Some changes have been made to the legislation regarding how and when the police are able to deal with unauthorised encampments, such as those we see springing up from traveller communities.
Basically, the amendments made under the Police, Crime, Sentencing & Courts Bill 2021, in relation to the Criminal Justice and Public Order Act 1994, make it clearer as to what is actually ‘an offence’ and easier for the police to intervene (in theory…)
But what difference does this make to landowners who find they have an issue with trespassers?
Simply put, it will now be an offence to “reside on land without consent in or with a vehicle” just as will it be to have intent to do so.
Any adult will commit an offence if they intend to or have at least one vehicle with them, and if they fail to move (as soon as reasonably practicable) once directed by the owner, a representative of the owner or the police.
The devil is always in the detail here, or the subsections to be more precise, and within the subsections it states how a person will be committing an offence if they “cause or are likely to cause significant damage or disruption of either residing or intending to reside on the land or their conduct or potential conduct whilst on the land.”
A lot of talk about ‘intent’ and ‘potential’ here, two highly subjective ideas, but when you’re as experienced with these issues as we are at #TeamCES, it becomes a lot easier to read someone’s intent and understand their potential.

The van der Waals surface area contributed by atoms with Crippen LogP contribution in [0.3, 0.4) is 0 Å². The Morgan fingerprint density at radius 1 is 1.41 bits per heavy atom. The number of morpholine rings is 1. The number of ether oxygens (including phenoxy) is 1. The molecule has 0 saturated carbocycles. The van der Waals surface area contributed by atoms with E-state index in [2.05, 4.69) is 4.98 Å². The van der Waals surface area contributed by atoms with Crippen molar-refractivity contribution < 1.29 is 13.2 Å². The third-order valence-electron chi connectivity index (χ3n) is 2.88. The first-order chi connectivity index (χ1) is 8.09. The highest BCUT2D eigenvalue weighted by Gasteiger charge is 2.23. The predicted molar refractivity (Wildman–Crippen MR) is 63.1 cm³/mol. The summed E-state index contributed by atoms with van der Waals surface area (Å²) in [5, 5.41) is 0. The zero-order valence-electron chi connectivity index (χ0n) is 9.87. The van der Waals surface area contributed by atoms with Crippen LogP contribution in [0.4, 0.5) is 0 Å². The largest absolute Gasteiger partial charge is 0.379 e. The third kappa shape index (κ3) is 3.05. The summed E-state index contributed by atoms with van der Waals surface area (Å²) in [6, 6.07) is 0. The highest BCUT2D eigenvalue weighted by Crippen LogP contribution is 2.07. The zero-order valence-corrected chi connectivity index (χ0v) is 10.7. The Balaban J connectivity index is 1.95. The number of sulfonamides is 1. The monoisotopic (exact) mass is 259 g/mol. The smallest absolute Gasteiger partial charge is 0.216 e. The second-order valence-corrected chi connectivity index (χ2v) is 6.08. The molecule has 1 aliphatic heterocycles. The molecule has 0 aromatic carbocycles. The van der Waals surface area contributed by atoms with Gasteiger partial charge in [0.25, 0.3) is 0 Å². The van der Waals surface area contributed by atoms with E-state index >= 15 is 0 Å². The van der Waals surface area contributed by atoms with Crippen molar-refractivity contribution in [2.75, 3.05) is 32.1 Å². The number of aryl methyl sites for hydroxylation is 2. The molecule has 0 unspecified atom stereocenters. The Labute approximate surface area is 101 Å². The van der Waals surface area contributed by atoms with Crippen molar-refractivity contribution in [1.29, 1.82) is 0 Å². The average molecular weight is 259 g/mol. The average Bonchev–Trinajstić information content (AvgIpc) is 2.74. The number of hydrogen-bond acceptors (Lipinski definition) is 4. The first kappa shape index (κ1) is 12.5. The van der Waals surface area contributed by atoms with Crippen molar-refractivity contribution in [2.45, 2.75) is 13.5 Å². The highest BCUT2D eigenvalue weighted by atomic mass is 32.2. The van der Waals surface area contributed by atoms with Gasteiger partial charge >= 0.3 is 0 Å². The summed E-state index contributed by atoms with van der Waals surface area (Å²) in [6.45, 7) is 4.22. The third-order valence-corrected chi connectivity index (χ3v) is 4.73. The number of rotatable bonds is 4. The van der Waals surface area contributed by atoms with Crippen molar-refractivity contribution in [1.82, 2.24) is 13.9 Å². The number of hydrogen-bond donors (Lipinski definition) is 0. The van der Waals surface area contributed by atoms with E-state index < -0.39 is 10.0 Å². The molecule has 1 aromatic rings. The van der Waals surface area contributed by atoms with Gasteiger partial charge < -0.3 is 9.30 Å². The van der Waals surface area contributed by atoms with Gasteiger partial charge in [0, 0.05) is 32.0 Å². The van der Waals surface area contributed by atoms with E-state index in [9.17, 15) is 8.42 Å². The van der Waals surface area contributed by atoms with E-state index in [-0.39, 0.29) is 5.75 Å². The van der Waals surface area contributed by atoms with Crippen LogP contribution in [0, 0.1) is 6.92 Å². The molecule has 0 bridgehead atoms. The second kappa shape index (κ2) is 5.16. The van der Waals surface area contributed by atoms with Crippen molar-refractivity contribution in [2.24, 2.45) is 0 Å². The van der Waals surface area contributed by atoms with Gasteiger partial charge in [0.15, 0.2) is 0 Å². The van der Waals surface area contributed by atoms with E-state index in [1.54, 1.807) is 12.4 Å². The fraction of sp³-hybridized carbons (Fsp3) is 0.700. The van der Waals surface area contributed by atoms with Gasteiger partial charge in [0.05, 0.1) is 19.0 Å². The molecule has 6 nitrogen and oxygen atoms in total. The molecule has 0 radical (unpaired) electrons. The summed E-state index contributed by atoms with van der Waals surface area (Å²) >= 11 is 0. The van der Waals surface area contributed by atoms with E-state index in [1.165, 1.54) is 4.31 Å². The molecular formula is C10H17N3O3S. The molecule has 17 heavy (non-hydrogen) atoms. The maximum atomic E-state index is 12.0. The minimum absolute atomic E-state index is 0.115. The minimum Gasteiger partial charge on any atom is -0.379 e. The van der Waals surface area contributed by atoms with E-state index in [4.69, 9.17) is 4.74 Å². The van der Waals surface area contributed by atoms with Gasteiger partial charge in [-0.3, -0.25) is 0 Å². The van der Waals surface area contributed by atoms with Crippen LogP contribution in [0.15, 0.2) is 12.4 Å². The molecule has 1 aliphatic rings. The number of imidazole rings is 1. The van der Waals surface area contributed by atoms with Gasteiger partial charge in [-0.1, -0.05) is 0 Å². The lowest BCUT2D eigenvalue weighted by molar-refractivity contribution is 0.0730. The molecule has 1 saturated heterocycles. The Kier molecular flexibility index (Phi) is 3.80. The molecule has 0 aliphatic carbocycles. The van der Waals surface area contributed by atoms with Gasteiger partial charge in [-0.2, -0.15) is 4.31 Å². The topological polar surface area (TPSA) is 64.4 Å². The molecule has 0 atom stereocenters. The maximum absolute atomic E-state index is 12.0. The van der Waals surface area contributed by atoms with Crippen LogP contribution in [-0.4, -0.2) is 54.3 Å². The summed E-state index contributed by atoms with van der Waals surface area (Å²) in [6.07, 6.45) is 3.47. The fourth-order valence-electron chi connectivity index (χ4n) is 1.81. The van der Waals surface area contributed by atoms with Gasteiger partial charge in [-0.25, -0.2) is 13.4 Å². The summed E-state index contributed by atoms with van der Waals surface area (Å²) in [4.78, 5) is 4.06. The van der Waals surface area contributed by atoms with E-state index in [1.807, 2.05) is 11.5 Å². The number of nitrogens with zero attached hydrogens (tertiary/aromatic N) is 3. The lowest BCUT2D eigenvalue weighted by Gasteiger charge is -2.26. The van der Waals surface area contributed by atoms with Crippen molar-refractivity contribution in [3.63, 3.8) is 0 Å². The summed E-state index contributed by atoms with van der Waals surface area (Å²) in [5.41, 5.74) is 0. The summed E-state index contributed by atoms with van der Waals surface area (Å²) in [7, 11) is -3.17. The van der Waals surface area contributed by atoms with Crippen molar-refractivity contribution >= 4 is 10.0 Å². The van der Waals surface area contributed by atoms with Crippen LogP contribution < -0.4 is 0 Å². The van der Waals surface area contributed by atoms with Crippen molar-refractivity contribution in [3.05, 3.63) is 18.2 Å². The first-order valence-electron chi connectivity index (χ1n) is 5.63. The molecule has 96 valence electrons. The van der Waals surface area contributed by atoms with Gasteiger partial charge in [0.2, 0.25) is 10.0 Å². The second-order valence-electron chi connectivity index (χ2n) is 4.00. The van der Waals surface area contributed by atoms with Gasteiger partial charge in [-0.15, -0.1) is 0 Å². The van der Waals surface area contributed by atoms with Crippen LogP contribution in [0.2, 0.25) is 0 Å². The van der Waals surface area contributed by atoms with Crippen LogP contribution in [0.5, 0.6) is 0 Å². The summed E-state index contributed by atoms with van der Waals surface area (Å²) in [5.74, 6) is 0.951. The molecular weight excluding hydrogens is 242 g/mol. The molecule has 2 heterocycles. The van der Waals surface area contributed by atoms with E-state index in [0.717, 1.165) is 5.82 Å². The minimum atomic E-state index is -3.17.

But what about the police? Are they as skilled in the management of these issues?
We’d argue probably not, and our success rate speaks for itself, but what do the changes mean for police arriving on the site, if that’s the route you choose to go down?
Amendments now mean that police can get involved when the number of vehicles on site amounts to 2, whereas before it was 6. The time limit imposed for travellers to not return to a particular site has also quadrupled, from three to twelve months. This can only be imposed if there is proof of damage, distress and disruption, but in fairness, police have now been given the power to remove encampments and vehicles.
There have been several other tweaks and amendments, but what our clients really want to know is – will the police be able to remove illegal encampments and trespassers quickly and effectively?
Unfortunately, the answer is likely to be ‘no’…
The police have always had to tread the line between the law and Human Rights Acts, whereby they have had to prove beyond doubt that there were serious breaches of the law taking place, or high levels of disruption and damage to the communities and environment in action, long before they could get boots on the ground to set the wheels of an eviction in motion.
Given that the trespassers can be experienced in knowing how to ‘play the game’, this is likely to remain an issue for the police.
Our methods are built on mutual respect, understanding and empathy, which we always show to those we remove from our clients’ land.
That’s all just bluster though, you might be thinking.
Well, if the words don’t do it for you, our 100% eviction success rate should give you all the information you need…
The police can only do so much, even with these latest amendments.
We can do so much more.